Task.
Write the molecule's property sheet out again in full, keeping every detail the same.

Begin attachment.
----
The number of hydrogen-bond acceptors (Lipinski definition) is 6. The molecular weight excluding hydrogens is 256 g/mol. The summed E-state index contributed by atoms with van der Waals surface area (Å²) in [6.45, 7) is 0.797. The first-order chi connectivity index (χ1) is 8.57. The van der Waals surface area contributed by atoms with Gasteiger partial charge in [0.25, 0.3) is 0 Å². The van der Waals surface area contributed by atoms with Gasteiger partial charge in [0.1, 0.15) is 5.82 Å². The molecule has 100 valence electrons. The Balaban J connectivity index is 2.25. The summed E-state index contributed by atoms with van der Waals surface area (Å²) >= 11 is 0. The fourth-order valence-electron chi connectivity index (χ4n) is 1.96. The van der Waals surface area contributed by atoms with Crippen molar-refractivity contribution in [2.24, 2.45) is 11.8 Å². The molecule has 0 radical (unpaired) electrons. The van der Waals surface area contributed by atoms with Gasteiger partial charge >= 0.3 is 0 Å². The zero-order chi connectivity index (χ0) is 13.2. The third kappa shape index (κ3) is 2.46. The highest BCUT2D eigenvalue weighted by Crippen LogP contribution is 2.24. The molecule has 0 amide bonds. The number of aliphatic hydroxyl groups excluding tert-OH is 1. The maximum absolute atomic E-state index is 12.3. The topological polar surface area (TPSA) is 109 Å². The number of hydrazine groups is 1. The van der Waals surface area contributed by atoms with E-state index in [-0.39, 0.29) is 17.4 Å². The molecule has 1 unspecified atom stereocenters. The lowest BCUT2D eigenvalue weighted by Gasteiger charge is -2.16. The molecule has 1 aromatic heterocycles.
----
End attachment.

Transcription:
The number of hydrogen-bond acceptors (Lipinski definition) is 6. The molecular weight excluding hydrogens is 256 g/mol. The summed E-state index contributed by atoms with van der Waals surface area (Å²) in [6.45, 7) is 0.797. The first-order chi connectivity index (χ1) is 8.57. The van der Waals surface area contributed by atoms with Gasteiger partial charge in [0.25, 0.3) is 0 Å². The van der Waals surface area contributed by atoms with Gasteiger partial charge in [0.1, 0.15) is 5.82 Å². The molecule has 100 valence electrons. The Balaban J connectivity index is 2.25. The summed E-state index contributed by atoms with van der Waals surface area (Å²) >= 11 is 0. The fourth-order valence-electron chi connectivity index (χ4n) is 1.96. The van der Waals surface area contributed by atoms with Crippen molar-refractivity contribution in [2.24, 2.45) is 11.8 Å². The molecule has 0 radical (unpaired) electrons. The van der Waals surface area contributed by atoms with Gasteiger partial charge >= 0.3 is 0 Å². The zero-order chi connectivity index (χ0) is 13.2. The third kappa shape index (κ3) is 2.46. The highest BCUT2D eigenvalue weighted by Crippen LogP contribution is 2.24. The molecule has 0 amide bonds. The number of aliphatic hydroxyl groups excluding tert-OH is 1. The maximum absolute atomic E-state index is 12.3. The topological polar surface area (TPSA) is 109 Å². The number of hydrazine groups is 1. The van der Waals surface area contributed by atoms with E-state index in [-0.39, 0.29) is 17.4 Å². The molecule has 1 unspecified atom stereocenters. The lowest BCUT2D eigenvalue weighted by Gasteiger charge is -2.16. The molecule has 1 aromatic heterocycles.